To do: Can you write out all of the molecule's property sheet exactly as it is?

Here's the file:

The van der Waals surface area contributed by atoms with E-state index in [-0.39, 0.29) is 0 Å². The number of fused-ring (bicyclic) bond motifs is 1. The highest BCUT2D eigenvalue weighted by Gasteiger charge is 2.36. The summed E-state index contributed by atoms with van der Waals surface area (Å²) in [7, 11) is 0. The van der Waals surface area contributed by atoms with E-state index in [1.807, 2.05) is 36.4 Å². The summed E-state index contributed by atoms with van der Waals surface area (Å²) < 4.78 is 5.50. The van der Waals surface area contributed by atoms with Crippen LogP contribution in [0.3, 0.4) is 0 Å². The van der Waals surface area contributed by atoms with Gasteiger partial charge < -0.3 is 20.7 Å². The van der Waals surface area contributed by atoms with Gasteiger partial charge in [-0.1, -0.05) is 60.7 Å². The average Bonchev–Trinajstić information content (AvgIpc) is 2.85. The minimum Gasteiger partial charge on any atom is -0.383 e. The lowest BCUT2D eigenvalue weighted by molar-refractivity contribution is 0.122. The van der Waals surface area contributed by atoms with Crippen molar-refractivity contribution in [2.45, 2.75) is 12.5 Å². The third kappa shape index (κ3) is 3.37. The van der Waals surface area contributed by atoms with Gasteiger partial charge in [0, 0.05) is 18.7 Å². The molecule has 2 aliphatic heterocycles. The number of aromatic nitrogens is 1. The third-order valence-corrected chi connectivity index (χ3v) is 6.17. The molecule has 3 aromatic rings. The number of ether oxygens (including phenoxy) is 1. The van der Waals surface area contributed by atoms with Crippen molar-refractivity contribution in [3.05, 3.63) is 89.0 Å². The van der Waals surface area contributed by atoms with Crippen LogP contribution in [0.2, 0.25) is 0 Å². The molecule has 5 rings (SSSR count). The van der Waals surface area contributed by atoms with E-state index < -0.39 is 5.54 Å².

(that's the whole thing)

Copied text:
The van der Waals surface area contributed by atoms with E-state index in [-0.39, 0.29) is 0 Å². The number of fused-ring (bicyclic) bond motifs is 1. The highest BCUT2D eigenvalue weighted by Gasteiger charge is 2.36. The summed E-state index contributed by atoms with van der Waals surface area (Å²) in [7, 11) is 0. The van der Waals surface area contributed by atoms with E-state index in [1.807, 2.05) is 36.4 Å². The summed E-state index contributed by atoms with van der Waals surface area (Å²) < 4.78 is 5.50. The van der Waals surface area contributed by atoms with Crippen LogP contribution in [0.3, 0.4) is 0 Å². The van der Waals surface area contributed by atoms with Gasteiger partial charge < -0.3 is 20.7 Å². The van der Waals surface area contributed by atoms with Gasteiger partial charge in [-0.1, -0.05) is 60.7 Å². The average Bonchev–Trinajstić information content (AvgIpc) is 2.85. The minimum Gasteiger partial charge on any atom is -0.383 e. The lowest BCUT2D eigenvalue weighted by molar-refractivity contribution is 0.122. The van der Waals surface area contributed by atoms with Crippen molar-refractivity contribution in [2.45, 2.75) is 12.5 Å². The third kappa shape index (κ3) is 3.37. The van der Waals surface area contributed by atoms with Gasteiger partial charge in [0, 0.05) is 18.7 Å². The molecule has 2 aliphatic heterocycles. The number of aromatic nitrogens is 1. The third-order valence-corrected chi connectivity index (χ3v) is 6.17. The molecule has 3 aromatic rings. The number of ether oxygens (including phenoxy) is 1. The van der Waals surface area contributed by atoms with Crippen molar-refractivity contribution in [3.05, 3.63) is 89.0 Å². The van der Waals surface area contributed by atoms with Crippen LogP contribution in [0.2, 0.25) is 0 Å². The molecule has 5 rings (SSSR count). The van der Waals surface area contributed by atoms with E-state index < -0.39 is 5.54 Å².